March 6, 2018

Inside MapR’s Support for Kubernetes

Alex Woodie

MapR today announced that customers can now run and deploy applications on MapR’s big data cluster utilizing the Kubernetes containerization technology. In addition to providing data statefulness, it also gives MapR customers a new way to move workloads from on-prem to cloud platforms.

The delivery of a native Kubernetes K8S volume driver seems like a relatively simple thing, acknowledges MapR‘s Senior Vice President Data and Applications, Jack Norris. “OK, you guys updated a volume driver,” he said in an interview with Datanami. “Why should I get excited and jump up and down for your volume driver?”

Norris provided an answer to his question. “The reason for that can be such a breakthrough is because of the capabilities in the underlying platform,” he said. “The update was light, but it leverages the near-decade of innovation in that platform, which are not small innovations.”

The delivery of a volume driver for Kubernetes lets MapR customers use their big data cluster as they have been accustomed to do – including HDFS, S3, NFS POSIX, ODBC methods — with the added benefit of getting the flexibility and portability that Kubernetes provides.

Norris compared how MapR approached Kubernetes versus how other vendors approached it. “They’re either a write-once data platform that can’t support traditional access, or they’re limited in terms of high availability and data protection, so it would mean compromising the SLA,” he says. “Or it’s a different API that would require re-writing the applications that you want to containerize.”

There are a lot of reasons why these approaches don’t work, he said. “There are some new fledging offerings that are trying to start with the containers and say ‘We’re solving this by providing this abstraction,'” he continued. “Well, if you don’t deal with the root complexity, eventually your solution is going to break on the basis of that complexity. And as you add more connections and more and more data, that becomes more and more problematic, and somebody has to figure out how that works.

“What we’ve really done is address the drivers of that complexity with our underlying data fabric so that that access can be so straightforward and so simple and easy to integrate into that environment.”

This isn’t MapR’s first foray into containerization. It offered support for Docker containers in a previous release. But the call for Kubernetes has grown so great in recent months that it was obvious what MapR needed to do.

“Kubernetes is popular among customers mainly because it scales a lot more than Docker,” says Suzy Visvanathan, MapR’s director of product management. “And secondly, the deployment of it is integrated already with the main cloud vendors.”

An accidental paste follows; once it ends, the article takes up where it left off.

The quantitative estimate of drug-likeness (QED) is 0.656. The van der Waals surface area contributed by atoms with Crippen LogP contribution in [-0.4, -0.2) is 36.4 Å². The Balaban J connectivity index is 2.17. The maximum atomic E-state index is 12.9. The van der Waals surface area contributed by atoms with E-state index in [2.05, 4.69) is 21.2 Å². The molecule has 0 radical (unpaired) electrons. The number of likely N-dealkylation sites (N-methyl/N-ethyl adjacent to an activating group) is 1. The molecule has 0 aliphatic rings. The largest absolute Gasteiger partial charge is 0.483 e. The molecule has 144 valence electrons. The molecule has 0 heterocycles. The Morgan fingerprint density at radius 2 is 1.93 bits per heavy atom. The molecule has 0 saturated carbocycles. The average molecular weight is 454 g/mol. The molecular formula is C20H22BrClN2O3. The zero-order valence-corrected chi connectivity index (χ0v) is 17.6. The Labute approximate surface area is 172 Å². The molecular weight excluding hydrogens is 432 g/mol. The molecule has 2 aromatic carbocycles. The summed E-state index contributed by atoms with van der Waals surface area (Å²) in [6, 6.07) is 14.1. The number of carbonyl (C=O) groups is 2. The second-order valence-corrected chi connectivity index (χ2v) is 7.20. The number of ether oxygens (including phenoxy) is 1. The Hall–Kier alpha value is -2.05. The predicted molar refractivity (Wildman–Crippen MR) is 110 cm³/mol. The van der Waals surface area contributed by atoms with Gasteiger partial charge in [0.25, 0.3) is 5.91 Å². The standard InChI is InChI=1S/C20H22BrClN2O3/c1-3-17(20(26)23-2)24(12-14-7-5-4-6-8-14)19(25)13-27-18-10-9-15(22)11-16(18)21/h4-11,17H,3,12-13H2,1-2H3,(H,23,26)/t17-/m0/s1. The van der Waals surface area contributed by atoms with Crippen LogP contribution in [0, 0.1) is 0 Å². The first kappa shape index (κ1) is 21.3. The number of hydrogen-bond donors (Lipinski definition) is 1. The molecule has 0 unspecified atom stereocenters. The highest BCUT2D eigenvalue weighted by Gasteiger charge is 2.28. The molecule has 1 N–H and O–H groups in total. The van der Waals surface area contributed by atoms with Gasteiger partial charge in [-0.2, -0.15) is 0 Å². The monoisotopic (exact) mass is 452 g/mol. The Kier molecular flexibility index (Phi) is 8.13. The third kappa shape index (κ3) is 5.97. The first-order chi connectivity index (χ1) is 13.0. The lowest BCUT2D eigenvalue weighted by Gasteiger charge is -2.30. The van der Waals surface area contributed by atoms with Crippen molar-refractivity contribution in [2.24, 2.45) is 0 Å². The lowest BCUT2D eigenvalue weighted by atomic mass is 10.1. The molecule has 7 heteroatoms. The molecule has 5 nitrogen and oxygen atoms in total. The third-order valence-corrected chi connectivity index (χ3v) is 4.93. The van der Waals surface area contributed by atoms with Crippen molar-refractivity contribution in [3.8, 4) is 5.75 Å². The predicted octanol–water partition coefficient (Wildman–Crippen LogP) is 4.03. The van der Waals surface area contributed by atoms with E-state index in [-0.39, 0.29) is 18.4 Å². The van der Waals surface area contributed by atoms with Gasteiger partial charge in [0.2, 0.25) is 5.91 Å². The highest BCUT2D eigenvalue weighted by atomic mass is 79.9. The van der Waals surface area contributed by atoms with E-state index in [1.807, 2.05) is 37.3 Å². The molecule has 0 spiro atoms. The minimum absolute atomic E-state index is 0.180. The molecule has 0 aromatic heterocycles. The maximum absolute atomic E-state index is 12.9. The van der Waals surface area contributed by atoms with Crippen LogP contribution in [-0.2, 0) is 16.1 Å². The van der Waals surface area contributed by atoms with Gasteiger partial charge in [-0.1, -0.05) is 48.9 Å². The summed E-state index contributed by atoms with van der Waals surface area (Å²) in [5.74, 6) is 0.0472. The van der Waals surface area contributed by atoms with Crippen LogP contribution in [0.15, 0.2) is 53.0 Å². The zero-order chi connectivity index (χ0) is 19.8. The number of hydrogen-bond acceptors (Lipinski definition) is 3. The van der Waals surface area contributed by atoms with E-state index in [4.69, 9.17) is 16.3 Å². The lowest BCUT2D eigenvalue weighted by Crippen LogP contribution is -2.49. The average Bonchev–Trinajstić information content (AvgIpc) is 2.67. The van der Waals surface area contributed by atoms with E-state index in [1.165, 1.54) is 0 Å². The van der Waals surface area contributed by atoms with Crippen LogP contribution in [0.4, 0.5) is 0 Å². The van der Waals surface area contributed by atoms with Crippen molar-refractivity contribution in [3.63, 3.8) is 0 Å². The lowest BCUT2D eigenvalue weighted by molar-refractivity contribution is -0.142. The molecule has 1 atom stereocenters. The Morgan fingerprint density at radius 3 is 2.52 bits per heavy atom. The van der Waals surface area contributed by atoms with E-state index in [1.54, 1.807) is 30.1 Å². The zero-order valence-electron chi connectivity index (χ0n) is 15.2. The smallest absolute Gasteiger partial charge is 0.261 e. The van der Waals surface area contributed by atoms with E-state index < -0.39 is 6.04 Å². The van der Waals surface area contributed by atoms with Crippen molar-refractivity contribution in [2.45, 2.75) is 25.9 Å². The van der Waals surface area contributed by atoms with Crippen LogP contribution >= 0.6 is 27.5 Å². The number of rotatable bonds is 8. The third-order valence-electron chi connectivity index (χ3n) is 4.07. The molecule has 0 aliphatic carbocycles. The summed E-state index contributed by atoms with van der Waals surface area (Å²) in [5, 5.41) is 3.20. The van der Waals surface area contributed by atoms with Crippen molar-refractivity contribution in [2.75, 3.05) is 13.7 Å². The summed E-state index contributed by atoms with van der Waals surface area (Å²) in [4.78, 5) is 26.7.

Amazon Web Services, Microsoft Azure, and Google Cloud Compute already support the running of applications inside of Kubernetes containers. The open source technology, which emerged from Google in 2014, provides the capability for users to spin containers on and off, and scale them up and down as workloads and conditions warrant.

With MapR’s new volume driver, customers can move containerized applications from on-premise to the cloud, and move them around different cloud providers too, the company said. Customers can also run containerized applications on multiple clouds and be ensured that the data is being properly synchronized among them.

The big caveat to containerization technology has been the persistency of stored data. When compute containers are created or eliminated, the data needs to be stored in a persistent state. Supporting the Kubernetes volume driver allows MapR customers to sleep well at night knowing their data is safe, the company said.

“Stateful and data-driven applications can’t elegantly live in the cloud without an elegant means for persisting state and making it available, securely and robustly, to containerized microservices,” said James Kobielus, lead analyst at SiliconANGLE Wikibon and a Datanami columnist.  “We’re impressed with how MapR has addressed these challenges for stateful containers that run in big-data clusters that have deployed Kubernetes.”

MapR has four customers who are running the Kubernetes volume driver and are nearing production. The customers include a telecommunications firm that’s looking to better utilize their information flows in a real-time application. There’s a medical equipment manufacturer that’s using Kubernetes in MapR to coordinate edge processing with cloud and on-premise compute resources. And MapR also has an insurance company that’s looking to use containers to maintain selective data access in a multi-tenant environment.

By doing the hard work of integrating Kubernetes at the lowest level in its data fabric, MapR is confident that customers are ready to move forward with Kubernetes in demanding production environments, Norris said.

“It’s one thing to work on a POC [proof of concept] or limited basis,” he said. “But when you look at how is this going to work at scale? That’s where big question marks are. Because before I start on this, the last thing I want to do is run into problems [at scale] and now I’ve added data coordination and data flows to access, and it’s a dead end. Those are big deals.

“The beauty about approaching this from where we sit,” Norris continued, “is we’ve got legacy applications at scale running today, and now we have customer who are already proving containerization access running at scale in real time today.”

Kubernetes support is delivered in the MapR Data Fabric, called MapR XD.

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